An attorney for Magdaleno Olmos -- a former assistant production accountant who filed a lawsuit accusing American Idol 4 hopeful Mario Vazquez of sexual harassment and alleging Idol fired him once he reported it -- says that despite Vazquez' public comments claiming otherwise, he believes Vazquez did not willingly choose to withdraw from the reality show's fourth season.

"I believe [Vazquez' departure] was not voluntary in any way shape or form," Olmos' attorney Matt Matern told Access Hollywood on Wednesday. "There were meetings held on that same day with [Idol] executives Nigel Lythgoe and Ken Warwick, with my client and with the attorneys for American Idol."

In the lawsuit, which was filed last week in Los Angeles Superior Court, Olmos claims Vazquez followed him into a bathroom and began to masturbate.  The lawsuit further claims that despite Olmos attempting to stop Vazquez, the Idol 4 hopeful persisted, and the incident allegedly ended with Vazquez asking Olmos "if he wanted oral sex."  When Olmos first reported the incident to Idol producers, Matern said they seemed to offer his client support.

"They asked my client what had happened," Matern told Access Hollywood. "Then I believe they interviewed Mr. Vazquez that same day, brought my client back in for a second interview and [I'm told], Nigel Lythgoe, put his arm around my client and said, 'We know that this happened and we are going to let Mario Vazquez go, and you're going to stay.'"

Leave Vazquez did, but he claimed it was due to "personal reasons" and continued "[It] has nothing to do with my family, nothing to do with me being sick, nothing like that.  Basically there will be lots of hearsay on certain things."  With Vazquez gone, Matern said Olmos asked to see a psychologist.

"The companies offered him to go see a psychologist, but then never actually referred him to anybody," Olmos' attorney told Access Hollywood. "The only person they said he could go see was the psychologist that had previously seen Mario Vazquez. Obviously my client didn't want to go see someone who Mr. Vazquez was seeing."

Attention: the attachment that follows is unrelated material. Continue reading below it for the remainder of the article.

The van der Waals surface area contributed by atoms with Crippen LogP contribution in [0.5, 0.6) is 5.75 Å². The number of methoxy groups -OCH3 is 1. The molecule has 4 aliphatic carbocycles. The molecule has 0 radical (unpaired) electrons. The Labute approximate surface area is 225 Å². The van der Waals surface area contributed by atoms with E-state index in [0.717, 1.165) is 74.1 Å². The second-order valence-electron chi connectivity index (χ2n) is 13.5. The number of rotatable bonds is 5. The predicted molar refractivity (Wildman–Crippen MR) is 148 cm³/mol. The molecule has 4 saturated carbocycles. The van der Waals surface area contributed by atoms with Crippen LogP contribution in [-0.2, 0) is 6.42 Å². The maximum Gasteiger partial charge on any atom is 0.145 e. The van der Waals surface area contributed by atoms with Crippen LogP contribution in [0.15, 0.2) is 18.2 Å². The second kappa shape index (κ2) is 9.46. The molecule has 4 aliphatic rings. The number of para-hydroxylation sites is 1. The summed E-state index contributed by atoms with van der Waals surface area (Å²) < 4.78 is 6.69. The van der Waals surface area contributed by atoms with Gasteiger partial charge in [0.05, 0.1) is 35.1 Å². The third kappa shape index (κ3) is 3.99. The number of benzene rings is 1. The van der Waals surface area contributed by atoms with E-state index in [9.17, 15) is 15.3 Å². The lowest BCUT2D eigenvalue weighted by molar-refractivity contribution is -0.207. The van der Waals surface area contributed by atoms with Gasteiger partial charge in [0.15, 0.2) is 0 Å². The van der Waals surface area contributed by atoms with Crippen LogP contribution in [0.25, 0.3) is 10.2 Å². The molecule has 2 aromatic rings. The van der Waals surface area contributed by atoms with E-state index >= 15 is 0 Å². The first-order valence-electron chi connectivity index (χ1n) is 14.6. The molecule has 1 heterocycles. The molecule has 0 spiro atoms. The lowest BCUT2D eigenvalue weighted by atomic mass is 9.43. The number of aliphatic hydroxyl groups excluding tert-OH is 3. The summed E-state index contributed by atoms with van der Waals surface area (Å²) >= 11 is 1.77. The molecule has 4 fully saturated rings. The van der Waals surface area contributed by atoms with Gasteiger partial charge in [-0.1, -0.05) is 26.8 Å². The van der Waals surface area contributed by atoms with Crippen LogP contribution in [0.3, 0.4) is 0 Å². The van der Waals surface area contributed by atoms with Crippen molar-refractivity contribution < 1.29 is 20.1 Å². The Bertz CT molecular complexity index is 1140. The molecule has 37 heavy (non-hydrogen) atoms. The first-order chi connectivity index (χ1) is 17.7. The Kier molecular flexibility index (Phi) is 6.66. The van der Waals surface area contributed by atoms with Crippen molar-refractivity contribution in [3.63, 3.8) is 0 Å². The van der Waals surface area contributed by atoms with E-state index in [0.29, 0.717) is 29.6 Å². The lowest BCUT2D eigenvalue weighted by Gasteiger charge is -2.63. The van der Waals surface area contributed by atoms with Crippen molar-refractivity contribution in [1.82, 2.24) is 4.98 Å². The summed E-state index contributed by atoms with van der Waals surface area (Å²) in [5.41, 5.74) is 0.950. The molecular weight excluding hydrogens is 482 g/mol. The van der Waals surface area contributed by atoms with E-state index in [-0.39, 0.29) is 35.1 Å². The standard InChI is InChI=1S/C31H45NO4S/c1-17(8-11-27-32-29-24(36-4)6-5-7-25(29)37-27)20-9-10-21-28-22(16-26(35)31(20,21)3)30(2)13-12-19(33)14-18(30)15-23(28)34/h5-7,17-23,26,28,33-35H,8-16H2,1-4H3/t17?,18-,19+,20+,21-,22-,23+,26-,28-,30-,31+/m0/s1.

When Matern said Olmos told an Idol supervisor he was going to see a doctor, the supervisor told him he "was not excused to go see this doctor" and was subsequently fired.

"We believe that the only reason that he was terminated was because he complained about being sexually harassed and his supervisors and the American Idol people didn't want him there," Matern told Access Hollywood.

California has a two-year statute of limitations on wrongful termination lawsuits, and Olmos' suit just meets that deadline.

"Initially, the Fremantle and American Idol attorneys said, 'Well you need to go after Mr. Vazquez, he is the wrongdoer.' And then when that line of attack didn't work, then they tried to say, 'Well, actually this was a consensual relationship between Mr. Olmos and Mr. Vazquez,' and therefore they're not liable for anything that happened between my client and Mr. Vazquez because it was consensual," Matern told Access Hollywood.  "Obviously, those two statements are contradictory."

This contradiction led to a breakdown in settlement talks, according to Matern, prompting the lawsuit.

"Mr. Olmos immediately complained about this conduct and sought representation. We tried to resolve this case informally with American Idol and Fremantle and Fox, but they refused to engage in meaningful settlement discussions and so we now had to file a lawsuit," Matern told Access Hollywood.

Fox released a statement to Access Hollywood on Tuesday saying, "We haven't been served but we wouldn't comment on pending litigation."  Access Hollywood reported calls made to Vazquez' attorney have not been returned.
About The Author: Christopher Rocchio
Christopher Rocchio is an entertainment reporter for Reality TV World and has covered the reality TV genre for several years.